Justin Chon’s ‘Blue Bayou’ faces backlash after accusations of exploiting adoptee story

A new film about an adoptee facing deportation is rebuffed by some Asian American adoptee groups and advocates who say it exploits the trauma of a community member, and it has also raised questions about the production of ethical films.

Many in the adoptee community have spoken out against “Blue Bayou,” a film by director Justin Chon, after Adam Crapser, a Korean adoptee who was deported in 2016, said in a statement last week that the film appropriated his story without his consent. Crapser, perhaps the most high-profile case of adoptee deportation, also told NBC Asian America that he was never involved in the process of making the film, although there are many elements of his own story. looked a lot like plot points from the movie.

Hundreds of activists have since signed a petition, including members of Adopted for Justice, a transnational nonprofit group in which Crapser is involved, calling for a boycott of the film. “Blue Bayou” highlights how many adoptees could be deported because they were never naturalized. Legislation passed in 2001 ensures that all adopted children and any newly adopted will automatically obtain citizenship. But people over the age of 18 when the law was enacted were not covered.

“People who have been through difficult things deserve the dignity of telling their story when and if they are ready,” Crapser said in a statement. . I ask Justin and his team to stop using other people’s trauma to support his Hollywood ambitions and my friends to tell the truth about this movie. “

Crapser said there was still a way forward, adding that he would like Chon to apologize and work with Adoptees for Justice.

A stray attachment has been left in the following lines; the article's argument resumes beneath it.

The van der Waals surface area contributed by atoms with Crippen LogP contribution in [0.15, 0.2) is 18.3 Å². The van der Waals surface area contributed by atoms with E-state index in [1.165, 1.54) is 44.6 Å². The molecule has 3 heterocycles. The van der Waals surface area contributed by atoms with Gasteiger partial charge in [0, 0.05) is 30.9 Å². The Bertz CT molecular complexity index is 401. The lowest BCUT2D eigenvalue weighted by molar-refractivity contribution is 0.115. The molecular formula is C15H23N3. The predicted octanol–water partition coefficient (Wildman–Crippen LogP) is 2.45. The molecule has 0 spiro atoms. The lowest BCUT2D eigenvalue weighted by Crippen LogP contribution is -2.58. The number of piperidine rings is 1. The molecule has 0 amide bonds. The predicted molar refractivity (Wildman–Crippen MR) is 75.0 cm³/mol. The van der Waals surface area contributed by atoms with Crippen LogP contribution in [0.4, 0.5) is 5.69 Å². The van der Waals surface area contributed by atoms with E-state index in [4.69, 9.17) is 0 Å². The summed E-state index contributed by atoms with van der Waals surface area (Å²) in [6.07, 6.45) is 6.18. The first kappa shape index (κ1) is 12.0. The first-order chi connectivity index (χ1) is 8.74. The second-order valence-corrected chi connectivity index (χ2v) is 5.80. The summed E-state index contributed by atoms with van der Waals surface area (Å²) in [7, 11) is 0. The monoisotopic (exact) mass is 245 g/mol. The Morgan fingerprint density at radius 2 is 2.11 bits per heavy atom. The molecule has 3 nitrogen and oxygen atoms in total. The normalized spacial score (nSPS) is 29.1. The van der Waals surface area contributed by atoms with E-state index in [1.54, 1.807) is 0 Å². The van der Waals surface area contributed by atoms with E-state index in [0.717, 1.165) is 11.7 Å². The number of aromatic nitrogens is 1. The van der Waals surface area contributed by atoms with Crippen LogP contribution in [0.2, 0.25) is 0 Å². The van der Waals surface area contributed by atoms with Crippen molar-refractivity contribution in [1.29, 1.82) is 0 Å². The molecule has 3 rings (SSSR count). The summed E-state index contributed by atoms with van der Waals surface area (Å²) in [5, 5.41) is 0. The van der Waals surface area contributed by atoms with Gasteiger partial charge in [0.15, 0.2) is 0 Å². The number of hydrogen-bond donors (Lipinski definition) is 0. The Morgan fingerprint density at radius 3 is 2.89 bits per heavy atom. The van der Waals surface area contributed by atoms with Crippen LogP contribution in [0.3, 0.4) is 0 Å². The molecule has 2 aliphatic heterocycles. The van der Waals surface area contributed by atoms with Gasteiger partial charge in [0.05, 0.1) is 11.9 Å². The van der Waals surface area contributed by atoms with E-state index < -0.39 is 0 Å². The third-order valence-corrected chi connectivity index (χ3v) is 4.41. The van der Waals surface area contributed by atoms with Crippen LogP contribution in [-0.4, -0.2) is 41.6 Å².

South Korean adopted Adam Crapser in an interview in Seoul, South Korea, in 2019.Ahn Young-joon / AP file

“If he wants to have a conversation with me, great,” Crapser said. “I don’t hate Justin.… I feel personally raped and attacked because he and his producer made me feel like they could sympathize with what I was actually going through.

Some of the parallels between Crapser’s life and the film’s main character, Antonio LeBlanc, include their age at adoption and having a pregnant partner who meets the immigration and customs agency and an abusive adoptive father. .

Focus Features, the studio that produced the film, provided a statement from Adoptee Advocacy, a newly formed group that consulted during production on issues related to adoption. The statement did not name Crapser, but said they “saw strong similarities to many of our stories: abusive families, getting into trouble with the law, being kicked out while leaving young children behind.”

The group also calls the boycott a “devastating punch for us.”

“We see ‘Blue Bayou’ as a chance to shed light on the injustice we have suffered, but it is our own community that is now inflicting another injustice on us,” the statement said. “We were abandoned by our country, and now we are abandoned by people we thought were our brothers and sisters. “